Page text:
Backup; Losing Data Stored on Your Notebook
Computer is One of the Perils of Modern Life -
but There's Nothing Hard About Reducing the Risk
SOMETIMES, those who need to back up their data the most,
do it the least.
That's often the case with notebook computer users.
The fact is, notebooks are especially vulnerable to data
Not only can notebook hard drives fail just like those in
desktop computers, but notebooks carry the obvious added risk of being transported -- and
One untimely fall from a stool on to a wooden floor can
spell the end of your notebook -- and its data.
The solution is obvious: Don't take your notebook's data
Until recently, though, the process of backing up your
notebook computer was cumbersome, if it was even possible.
Owners of stand-alone notebooks, those not attached to
networks, usually just backed up central data on to floppy discs or writable CDs.
Of course, that's not a great solution, since if your hard
drive goes down, you're faced with problems or even days of restoration work to retrieve
your operating system, applications and data.
But things have changed.
Several backup solutions now make backing up notebook
computers a snap.
Most of the solutions are not without some cost, but the
price of backing up your notebook is easily justified if you think about how much your
data is worth.
Get an External Hard Drive
One of the best and easiest solutions for backing up a
notebook is to buy one of the USB or FireWire-enabled external hard drives.
These days, you'll find external hard drives -- which come
in their own enclosure, ready to go -- in the 80 gigabyte (GB) range. Eight gigabytes is
more than enough to back up any notebook on the market.
USB or FireWire hard drives are simple to use. You just
plug them into unavailable USB or FireWire ports on the back of your notebook, and the
drive should instantly be recognized by your operating system.
Windows 2000 and Windows XP are especially easily
configured with external hard drives.
For notebook computers, you'll probably want to steer
towards a USB external hard drive, since few notebooks today come standard with FireWire
Once your hard drive is hooked up, you can simply run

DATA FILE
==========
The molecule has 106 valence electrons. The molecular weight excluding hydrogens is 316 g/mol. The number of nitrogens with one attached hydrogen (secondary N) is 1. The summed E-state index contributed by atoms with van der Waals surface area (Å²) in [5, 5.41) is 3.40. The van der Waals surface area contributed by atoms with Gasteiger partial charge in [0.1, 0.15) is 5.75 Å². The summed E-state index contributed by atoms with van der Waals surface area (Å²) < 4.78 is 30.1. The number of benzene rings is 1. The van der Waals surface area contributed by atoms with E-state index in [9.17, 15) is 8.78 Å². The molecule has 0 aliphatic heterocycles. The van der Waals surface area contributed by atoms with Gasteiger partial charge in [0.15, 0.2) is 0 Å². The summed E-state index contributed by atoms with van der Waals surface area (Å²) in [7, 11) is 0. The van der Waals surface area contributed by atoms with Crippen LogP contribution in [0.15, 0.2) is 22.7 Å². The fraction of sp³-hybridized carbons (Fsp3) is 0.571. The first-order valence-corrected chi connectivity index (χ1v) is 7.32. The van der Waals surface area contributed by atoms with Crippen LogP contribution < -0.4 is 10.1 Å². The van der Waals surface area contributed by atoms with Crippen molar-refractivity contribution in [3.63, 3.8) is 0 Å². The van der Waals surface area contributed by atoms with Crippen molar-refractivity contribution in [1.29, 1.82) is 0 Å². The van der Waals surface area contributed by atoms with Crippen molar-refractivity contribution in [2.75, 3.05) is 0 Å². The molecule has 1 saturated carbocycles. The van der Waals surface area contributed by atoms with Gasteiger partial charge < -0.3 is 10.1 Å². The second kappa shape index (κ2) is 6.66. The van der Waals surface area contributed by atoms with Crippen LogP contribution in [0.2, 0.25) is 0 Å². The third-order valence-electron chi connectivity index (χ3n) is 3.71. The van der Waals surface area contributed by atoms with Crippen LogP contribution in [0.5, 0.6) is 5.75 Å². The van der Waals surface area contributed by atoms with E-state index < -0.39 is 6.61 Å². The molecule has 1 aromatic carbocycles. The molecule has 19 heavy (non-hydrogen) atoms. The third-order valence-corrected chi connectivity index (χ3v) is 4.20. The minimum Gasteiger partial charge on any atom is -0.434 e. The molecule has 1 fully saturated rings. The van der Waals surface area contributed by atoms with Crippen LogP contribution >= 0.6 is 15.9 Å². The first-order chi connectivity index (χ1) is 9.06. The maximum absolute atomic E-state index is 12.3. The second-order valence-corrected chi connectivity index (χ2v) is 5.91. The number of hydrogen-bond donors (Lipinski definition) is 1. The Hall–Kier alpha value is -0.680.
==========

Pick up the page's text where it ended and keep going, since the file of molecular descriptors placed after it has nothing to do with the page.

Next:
Microsoft Backup, which comes standard with every version of Windows. It's found in your
Start menu under Programs, Accessories, System Tools.
PC Card Hard Drives
A more elegant, if more expensive solution is to purchase
one of the new PCMCIA PC card hard drives designed specifically to back up notebook PCs.
These credit-card size hard drives are enclosed in a
standard PCMCIA device that fits into your notebook's PCMCIA slot. Every notebook computer
today has such a slot.
Usually, the capacity of these hard drives is sufficient to
back up all of the data that most people store. Today, the capacity of these cards
typically tops out at around 80 GB.
Still, that's more than enough to back up most people's
essential data, and many users could back up their entire hard drive on these cards.
There are many PC card hard drive models on the market.
If you spend any time with your notebook computer connected
to a network, take 10 minutes to devise a backup strategy.
Securing your notebook's data by backing up to another
machine to which you're connected is easy.
You can use any backup program for the job, including
Or you can simply copy the data using a straight
copy-and-paste operation with Windows Explorer.
DVD or CDs
Rewritable DVDs or CDs can of course be used to back up any
data, but their capacities are small and their performance is slow.
Still, they're better than nothing.
Although they probably won't be able to hold your entire
hard drive's worth of data, backing up essential files on a daily or weekly basis can be
done with rewritable DVDs or CDs.
By far the most carefree backup solutions for notebooks
today are the PC card systems. Some of these, such as the CMS Automatic Backup System
(http://www.cmsproducts. com), don't even require you to use backup software -- it's built
right into the device.
You just pop in the drive and a mirror image is taken of
your hard drive, ready to be restored later.
If you want to take a more manual route, though, you'll
need to decide on which backup software to use.
While Microsoft Backup is free, it will not allow you to
schedule unattended backups. For that, you'll need a more robust program.
A program such as Best Backup
(http://www.datalandsoftware.com/bestbackup/index.html) is available as shareware, and
costs just $US 10. A bit more feature-laden is WinBackup, available for $US 39 (download a review copy).
Copyright 2003 Nationwide News Pty
Limited Courier Mail (Queensland, Australia) November 8, 2003 Saturday, BYLINE: Jay